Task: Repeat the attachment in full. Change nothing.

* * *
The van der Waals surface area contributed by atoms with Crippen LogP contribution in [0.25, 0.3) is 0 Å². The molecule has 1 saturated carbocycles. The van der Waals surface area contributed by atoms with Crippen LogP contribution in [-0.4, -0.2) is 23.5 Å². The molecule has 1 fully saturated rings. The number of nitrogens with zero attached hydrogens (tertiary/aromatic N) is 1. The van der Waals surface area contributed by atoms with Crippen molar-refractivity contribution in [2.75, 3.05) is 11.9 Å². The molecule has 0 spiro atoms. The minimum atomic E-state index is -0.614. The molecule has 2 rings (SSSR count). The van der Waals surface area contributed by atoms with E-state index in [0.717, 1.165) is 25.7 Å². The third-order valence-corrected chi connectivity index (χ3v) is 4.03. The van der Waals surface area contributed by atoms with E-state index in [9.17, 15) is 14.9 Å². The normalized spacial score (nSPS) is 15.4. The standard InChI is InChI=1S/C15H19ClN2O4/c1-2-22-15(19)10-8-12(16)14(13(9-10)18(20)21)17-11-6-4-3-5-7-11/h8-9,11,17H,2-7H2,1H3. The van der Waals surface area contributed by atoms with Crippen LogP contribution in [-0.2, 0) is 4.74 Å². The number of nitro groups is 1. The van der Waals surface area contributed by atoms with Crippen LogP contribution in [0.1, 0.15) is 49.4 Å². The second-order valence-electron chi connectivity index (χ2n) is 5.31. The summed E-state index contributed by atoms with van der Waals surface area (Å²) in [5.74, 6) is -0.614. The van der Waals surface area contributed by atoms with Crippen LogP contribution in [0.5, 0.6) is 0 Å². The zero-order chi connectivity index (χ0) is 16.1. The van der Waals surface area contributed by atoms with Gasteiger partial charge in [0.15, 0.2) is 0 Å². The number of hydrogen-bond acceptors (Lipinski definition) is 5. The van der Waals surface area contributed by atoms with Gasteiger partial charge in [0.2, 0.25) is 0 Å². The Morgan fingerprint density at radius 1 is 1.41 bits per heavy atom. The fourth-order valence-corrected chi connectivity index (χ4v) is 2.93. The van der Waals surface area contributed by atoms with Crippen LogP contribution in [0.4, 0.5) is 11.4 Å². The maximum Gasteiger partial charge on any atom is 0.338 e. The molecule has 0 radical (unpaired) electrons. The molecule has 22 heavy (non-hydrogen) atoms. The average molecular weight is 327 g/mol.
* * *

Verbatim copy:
The van der Waals surface area contributed by atoms with Crippen LogP contribution in [0.25, 0.3) is 0 Å². The molecule has 1 saturated carbocycles. The van der Waals surface area contributed by atoms with Crippen LogP contribution in [-0.4, -0.2) is 23.5 Å². The molecule has 1 fully saturated rings. The number of nitrogens with zero attached hydrogens (tertiary/aromatic N) is 1. The van der Waals surface area contributed by atoms with Crippen molar-refractivity contribution in [2.75, 3.05) is 11.9 Å². The molecule has 0 spiro atoms. The minimum atomic E-state index is -0.614. The molecule has 2 rings (SSSR count). The van der Waals surface area contributed by atoms with E-state index in [0.717, 1.165) is 25.7 Å². The third-order valence-corrected chi connectivity index (χ3v) is 4.03. The van der Waals surface area contributed by atoms with E-state index in [9.17, 15) is 14.9 Å². The normalized spacial score (nSPS) is 15.4. The standard InChI is InChI=1S/C15H19ClN2O4/c1-2-22-15(19)10-8-12(16)14(13(9-10)18(20)21)17-11-6-4-3-5-7-11/h8-9,11,17H,2-7H2,1H3. The van der Waals surface area contributed by atoms with Crippen LogP contribution in [-0.2, 0) is 4.74 Å². The number of nitro groups is 1. The van der Waals surface area contributed by atoms with Crippen LogP contribution in [0.1, 0.15) is 49.4 Å². The second-order valence-electron chi connectivity index (χ2n) is 5.31. The summed E-state index contributed by atoms with van der Waals surface area (Å²) in [5.74, 6) is -0.614. The van der Waals surface area contributed by atoms with Crippen LogP contribution in [0.5, 0.6) is 0 Å². The zero-order chi connectivity index (χ0) is 16.1. The van der Waals surface area contributed by atoms with Gasteiger partial charge in [0.15, 0.2) is 0 Å². The number of hydrogen-bond acceptors (Lipinski definition) is 5. The van der Waals surface area contributed by atoms with Gasteiger partial charge in [0.2, 0.25) is 0 Å². The Morgan fingerprint density at radius 1 is 1.41 bits per heavy atom. The fourth-order valence-corrected chi connectivity index (χ4v) is 2.93. The van der Waals surface area contributed by atoms with Crippen LogP contribution in [0.4, 0.5) is 11.4 Å². The maximum Gasteiger partial charge on any atom is 0.338 e. The molecule has 0 radical (unpaired) electrons. The molecule has 22 heavy (non-hydrogen) atoms. The average molecular weight is 327 g/mol.